"In respect to the organization and my teammates, it was the best move," Salvador said in comments tweeted by the Devils. "When I look back at my career and all the different things I had to overcome, I have no regrets. It was great."

Salvador served as Devils captain since 2013.


Bruins’ Marchand had elbow surgery during offseason

WILMINGTON, Mass. -- There were few positives for the Boston Bruins to take out of missing the Stanley Cup Playoffs last season for first time in eight seasons.

Forward Brad Marchand took advantage of Boston's extended time off over the summer to have surgery to repair torn tendons in his right elbow that had been bothering him since before the start of the 2014 postseason.

Marchand, who is taking part in informal workouts with teammates here at Ristuccia Arena, said he expects to be at full strength when training camp opens Sept. 17.

Marchand said he was in a cast for six weeks and then in a splint for another three or four weeks. During that time he was limited to running for exercise.

"But I just couldn't do any weights or anything like that for a while. So it was frustrating," he said. "With a long summer like that you want to try to train to get in shape and I was rehabbing for the first couple months. But it's feeling good now. I'm very happy I got it done and hopefully it'll come back stronger than before."


Kings’ Lucic can see himself playing for Canucks

Los Angeles Kings forward Milan Lucic, entering the final year of his contract, said Monday he's always dreamed of playing for his hometown Vancouver Canucks.

"I honestly don't know what's going to happen moving on," Lucic told TSN 1410 Radio in response to a direct question on the topic. "I mean I have one year left on my contract, and there's a possibility that I can hit the [unrestricted free agent] market. ...

"It's obviously something that's been a dream of mine since I've been a kid, is to play in your hometown and play for the Canucks, but right now the main focus is going down to L.A. and trying to make the most of that."

Lucic, who was traded to the Kings by the Boston Bruins on June 26, will make $ 6.5 million this season (with an NHL salary-cap charge to the Kings of $ 3.5 million, according to Los Angeles forward Anze Kopitar also is entering his final contract year and seemingly would be a priority for the Kings, who are $ 4.5 million under this season's $ 71.4 million salary cap, according to the website.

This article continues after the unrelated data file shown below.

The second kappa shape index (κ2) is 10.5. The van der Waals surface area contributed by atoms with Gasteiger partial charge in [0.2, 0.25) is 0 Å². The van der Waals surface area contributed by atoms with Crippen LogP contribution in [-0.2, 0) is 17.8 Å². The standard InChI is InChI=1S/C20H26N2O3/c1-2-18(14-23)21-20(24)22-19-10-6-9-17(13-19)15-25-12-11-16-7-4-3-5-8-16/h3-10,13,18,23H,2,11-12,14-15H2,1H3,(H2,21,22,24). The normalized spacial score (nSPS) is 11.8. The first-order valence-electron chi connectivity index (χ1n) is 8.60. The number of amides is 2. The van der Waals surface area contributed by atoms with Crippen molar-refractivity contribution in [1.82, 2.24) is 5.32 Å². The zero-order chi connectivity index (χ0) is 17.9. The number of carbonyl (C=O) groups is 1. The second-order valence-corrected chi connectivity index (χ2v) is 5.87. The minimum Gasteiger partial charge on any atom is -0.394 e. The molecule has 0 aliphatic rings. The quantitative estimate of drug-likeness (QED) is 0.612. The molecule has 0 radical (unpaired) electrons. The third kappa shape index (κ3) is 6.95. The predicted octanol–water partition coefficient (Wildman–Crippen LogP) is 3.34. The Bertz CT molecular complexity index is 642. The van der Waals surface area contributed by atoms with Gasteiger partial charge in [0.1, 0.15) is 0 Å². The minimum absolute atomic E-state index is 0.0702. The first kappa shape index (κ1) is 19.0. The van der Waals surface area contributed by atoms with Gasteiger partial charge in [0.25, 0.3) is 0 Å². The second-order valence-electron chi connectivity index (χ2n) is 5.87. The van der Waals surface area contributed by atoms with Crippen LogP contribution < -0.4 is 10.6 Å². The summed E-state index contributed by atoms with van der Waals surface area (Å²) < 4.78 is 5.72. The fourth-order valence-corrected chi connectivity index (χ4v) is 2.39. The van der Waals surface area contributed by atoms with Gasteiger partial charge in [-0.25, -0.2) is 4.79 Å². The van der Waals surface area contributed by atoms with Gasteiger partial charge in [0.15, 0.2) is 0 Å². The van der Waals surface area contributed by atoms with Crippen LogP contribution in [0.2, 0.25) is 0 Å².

Lucic, 27, said that all can wait till later, with his focus on helping Los Angeles return to the Stanley Cup Playoffs after missing out one year after winning it all in 2014.


Hall of Fame coach Al Arbour dies at 82

Al Arbour, who coached the New York Islanders to four consecutive Stanley Cup championships in the early 1980s, died Friday at the age of 82.

Arbour was being treated for Parkinson's disease and dementia near his home in Sarasota, Fla. His death was confirmed by the Islanders.

"Al will always be remembered as one of, if not, the greatest coaches ever to stand behind a bench in the history of the National Hockey League," Islanders president and general manager Garth Snow said in a statement. "The New York Islanders franchise has four Stanley Cups to its name thanks in large part to Al's incredible efforts. From his innovative coaching methods to his humble way of life away from the game, Al is one of the reasons the New York Islanders are a historic franchise. On behalf of the entire organization we send our deepest condolences to the entire Arbour family."


What they’re saying about 1980s Islanders dynasty coach Al Arbour

Al Arbour, who coached the 1980s Islanders to four straight Stanley Cups, died at the age of 82. As hockey world remembered him Friday as one of the best coaches in NHL history, here is some of what was said about Arbour.

Islanders Cup-winning general manager Bill Torrey:

"He treated his team like a family. You have good days, you have bad days. But you're going together as a team, as a group and you don't falter. He really set the tone from Day One. He never took a backwards step, and he certainly didn't expect the team would."

Islanders Hall of Fame defenceman Denis Potvin:

"Al was a tremendous mentor both on and off the ice. My dad, who passed away several years ago, had said, 'If I had to leave you with another dad, Al Arbour is the right guy for you.'"